Monofin training distance

[gravatar size=18 align=absmiddle email=sanne.buurma@gmail.com] This is a post by [the_author_posts_link].

Since last weeks training the distance of 87,5 meters is the set distance to go by for the coming 2 weeks after the holiday. Yestrday night and last tuesday I did them without any real problems and my mindset was prepared for a distance like that. I like to keep it that way and start freediving with a comfortable distance and build from there. If I up the distance to a new one it’ll be somewhere around 90-95 meters the next distance after that must be 105-110 meters, as I don’t want to end a run at the wall. Mentally a bad thing to have and I’ll keep in mind the words “a wall is there to make a turn” which I believe are the words from Danny Matherus.

Getting comfortable with the new monofin is the best thing that is happening at the moment. The technique is developing itself every time I try a new run and will only become more effective as I make more meters. The one thing that is making it uncomfortable at the moment is the neckweight. Because of the natural body reflex of making a contraction to get some air in, it also initiates the muscles in my neck to tense and by doing so the neckweight’s fit becomes unpleasant. Even if I would loosen the neckweight’s fit, it will still ‘choke’ me because my arms are pushing against them. So I have to start focussing on perfecting the design for my own weight system again and start training with that.

Overall I’m very pleased with the new monofin and training strategy, besides that it’s great to teach some diver students (who join us on Thursdays) the basics and fundamentals of freediving.

6 thoughts on “Monofin training distance”

  1. Hey Eric,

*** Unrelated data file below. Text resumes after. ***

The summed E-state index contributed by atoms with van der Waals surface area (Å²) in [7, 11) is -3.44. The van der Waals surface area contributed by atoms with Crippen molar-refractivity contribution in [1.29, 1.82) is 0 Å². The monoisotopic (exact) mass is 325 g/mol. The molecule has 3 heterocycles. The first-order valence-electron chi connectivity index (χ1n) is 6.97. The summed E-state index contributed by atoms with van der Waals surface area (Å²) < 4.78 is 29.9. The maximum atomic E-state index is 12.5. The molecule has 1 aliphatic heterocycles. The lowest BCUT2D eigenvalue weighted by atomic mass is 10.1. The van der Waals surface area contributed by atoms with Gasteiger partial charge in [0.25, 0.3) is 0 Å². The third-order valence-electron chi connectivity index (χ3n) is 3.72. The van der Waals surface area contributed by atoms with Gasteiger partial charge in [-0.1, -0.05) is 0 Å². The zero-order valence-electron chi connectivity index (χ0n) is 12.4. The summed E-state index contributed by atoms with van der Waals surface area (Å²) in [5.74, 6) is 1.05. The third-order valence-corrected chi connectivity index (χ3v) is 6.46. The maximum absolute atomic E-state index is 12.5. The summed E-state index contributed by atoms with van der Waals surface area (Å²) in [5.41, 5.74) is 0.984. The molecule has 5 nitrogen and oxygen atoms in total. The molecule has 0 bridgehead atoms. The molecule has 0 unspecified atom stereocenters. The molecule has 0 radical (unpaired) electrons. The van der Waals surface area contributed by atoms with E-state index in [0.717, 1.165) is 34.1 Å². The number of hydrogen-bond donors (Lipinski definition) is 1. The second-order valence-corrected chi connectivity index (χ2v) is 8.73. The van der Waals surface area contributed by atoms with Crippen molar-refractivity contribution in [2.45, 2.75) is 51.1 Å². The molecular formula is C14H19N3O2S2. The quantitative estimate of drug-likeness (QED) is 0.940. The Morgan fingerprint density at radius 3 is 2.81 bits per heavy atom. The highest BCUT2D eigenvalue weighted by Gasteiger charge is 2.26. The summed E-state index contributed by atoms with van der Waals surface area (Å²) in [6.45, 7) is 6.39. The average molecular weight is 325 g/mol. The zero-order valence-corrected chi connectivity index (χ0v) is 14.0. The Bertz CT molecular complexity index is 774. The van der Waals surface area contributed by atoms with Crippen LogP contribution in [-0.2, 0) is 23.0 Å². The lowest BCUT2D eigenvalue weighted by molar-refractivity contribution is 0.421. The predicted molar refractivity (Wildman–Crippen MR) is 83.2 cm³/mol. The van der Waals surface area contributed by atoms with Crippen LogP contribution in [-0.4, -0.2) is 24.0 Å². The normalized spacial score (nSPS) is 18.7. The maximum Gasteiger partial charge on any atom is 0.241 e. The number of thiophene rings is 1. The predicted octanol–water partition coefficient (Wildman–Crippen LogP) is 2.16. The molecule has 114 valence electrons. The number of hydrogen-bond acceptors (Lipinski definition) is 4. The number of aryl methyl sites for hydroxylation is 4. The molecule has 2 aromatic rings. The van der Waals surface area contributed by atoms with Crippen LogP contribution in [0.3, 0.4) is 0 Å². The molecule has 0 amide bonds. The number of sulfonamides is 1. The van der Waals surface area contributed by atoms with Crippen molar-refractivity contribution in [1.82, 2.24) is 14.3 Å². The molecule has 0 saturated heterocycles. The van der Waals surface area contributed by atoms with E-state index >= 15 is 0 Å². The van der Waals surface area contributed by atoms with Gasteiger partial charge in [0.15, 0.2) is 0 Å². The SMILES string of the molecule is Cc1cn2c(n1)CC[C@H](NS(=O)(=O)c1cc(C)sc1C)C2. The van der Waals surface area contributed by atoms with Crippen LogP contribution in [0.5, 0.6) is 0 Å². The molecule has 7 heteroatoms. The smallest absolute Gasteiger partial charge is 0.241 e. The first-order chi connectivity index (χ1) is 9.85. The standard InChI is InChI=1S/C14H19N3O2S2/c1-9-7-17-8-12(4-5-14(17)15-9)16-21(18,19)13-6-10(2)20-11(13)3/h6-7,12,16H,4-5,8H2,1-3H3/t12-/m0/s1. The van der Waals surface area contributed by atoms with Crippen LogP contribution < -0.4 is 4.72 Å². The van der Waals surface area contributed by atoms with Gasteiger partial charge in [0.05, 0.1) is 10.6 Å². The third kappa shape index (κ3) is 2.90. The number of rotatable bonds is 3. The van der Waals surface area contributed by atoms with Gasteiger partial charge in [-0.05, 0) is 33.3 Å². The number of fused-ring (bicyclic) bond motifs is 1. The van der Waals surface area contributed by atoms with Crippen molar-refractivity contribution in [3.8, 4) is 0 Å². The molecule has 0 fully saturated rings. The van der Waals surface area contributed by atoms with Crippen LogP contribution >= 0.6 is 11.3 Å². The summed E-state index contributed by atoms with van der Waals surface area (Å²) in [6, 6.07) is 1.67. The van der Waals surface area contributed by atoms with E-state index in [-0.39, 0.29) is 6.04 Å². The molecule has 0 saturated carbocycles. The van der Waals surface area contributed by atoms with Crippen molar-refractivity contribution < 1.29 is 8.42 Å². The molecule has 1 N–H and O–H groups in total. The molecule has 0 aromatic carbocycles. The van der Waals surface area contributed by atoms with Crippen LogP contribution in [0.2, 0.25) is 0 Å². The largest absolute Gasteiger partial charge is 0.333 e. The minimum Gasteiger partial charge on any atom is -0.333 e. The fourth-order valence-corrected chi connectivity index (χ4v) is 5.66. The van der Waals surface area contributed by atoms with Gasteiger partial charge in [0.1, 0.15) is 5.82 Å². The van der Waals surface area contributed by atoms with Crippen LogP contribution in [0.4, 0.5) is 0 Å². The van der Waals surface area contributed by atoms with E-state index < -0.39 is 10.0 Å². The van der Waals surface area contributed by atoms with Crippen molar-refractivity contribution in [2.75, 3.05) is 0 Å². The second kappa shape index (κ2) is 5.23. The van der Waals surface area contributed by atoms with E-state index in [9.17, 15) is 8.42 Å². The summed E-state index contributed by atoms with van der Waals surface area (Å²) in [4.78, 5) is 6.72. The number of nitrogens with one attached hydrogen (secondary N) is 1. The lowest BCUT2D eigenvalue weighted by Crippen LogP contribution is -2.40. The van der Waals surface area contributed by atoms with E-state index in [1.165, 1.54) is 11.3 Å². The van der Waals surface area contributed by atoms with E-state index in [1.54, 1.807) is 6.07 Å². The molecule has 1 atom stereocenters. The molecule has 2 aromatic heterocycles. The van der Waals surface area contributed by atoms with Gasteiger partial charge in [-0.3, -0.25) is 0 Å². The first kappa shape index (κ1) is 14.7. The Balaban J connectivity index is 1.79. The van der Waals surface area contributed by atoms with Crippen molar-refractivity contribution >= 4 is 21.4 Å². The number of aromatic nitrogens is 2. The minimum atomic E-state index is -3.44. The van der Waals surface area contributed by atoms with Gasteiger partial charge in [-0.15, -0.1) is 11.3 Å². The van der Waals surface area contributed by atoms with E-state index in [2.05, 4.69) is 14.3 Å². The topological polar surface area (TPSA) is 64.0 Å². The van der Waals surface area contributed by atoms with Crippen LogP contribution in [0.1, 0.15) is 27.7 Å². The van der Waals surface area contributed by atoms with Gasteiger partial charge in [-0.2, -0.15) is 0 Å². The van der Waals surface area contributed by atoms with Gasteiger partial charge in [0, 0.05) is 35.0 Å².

That thing looks like the BFB3 which I also tested from Daan, the problem I have with this setup is the rocking motion against my chin when I generate force with either my legs or my arms. The weight I need is about 4 kg’s, but thanks for the suggestion.

    Hopefully soon I’ll be able to test my new design again and I’ll surely write something about here to describe the pro’s and con’s.

  2. I don’t want to be an ass (not in public at least 😉 ) but I heard Danny say the same thing until he realized he was actually lifting his head a little to much. Now that he relaxes his neck more his chin rests on the neck weight (especially after turns in DNF) and he finds it very comfortable.

  3. @Eric

    You’re not an ass by saying that, because I also tried to do that with the neckweight of Daan, but I think my head position is OK and I just have a gap which causes the rocking motion. Another point I don’t want the weight at that position is that it’s just too far away from the center of buoyancy. If I were able to solve the rocking motion (which can be done ofcourse) on the BFB-design I’d still be facing the displacement issue.

  4. I see your point but 4kg (or more) is hard to place on your body without affecting your streamlining. The advantage of having most of it under your chin might be that it basically fills a large gap so you get less turbulence from that area. Or rather – was does it matter where you put the weight as long as it keeps you horizontal and doesn’t need to be moved up and down (like when putting it on ankles, etc)?

Leave a Reply

Your email address will not be published. Required fields are marked *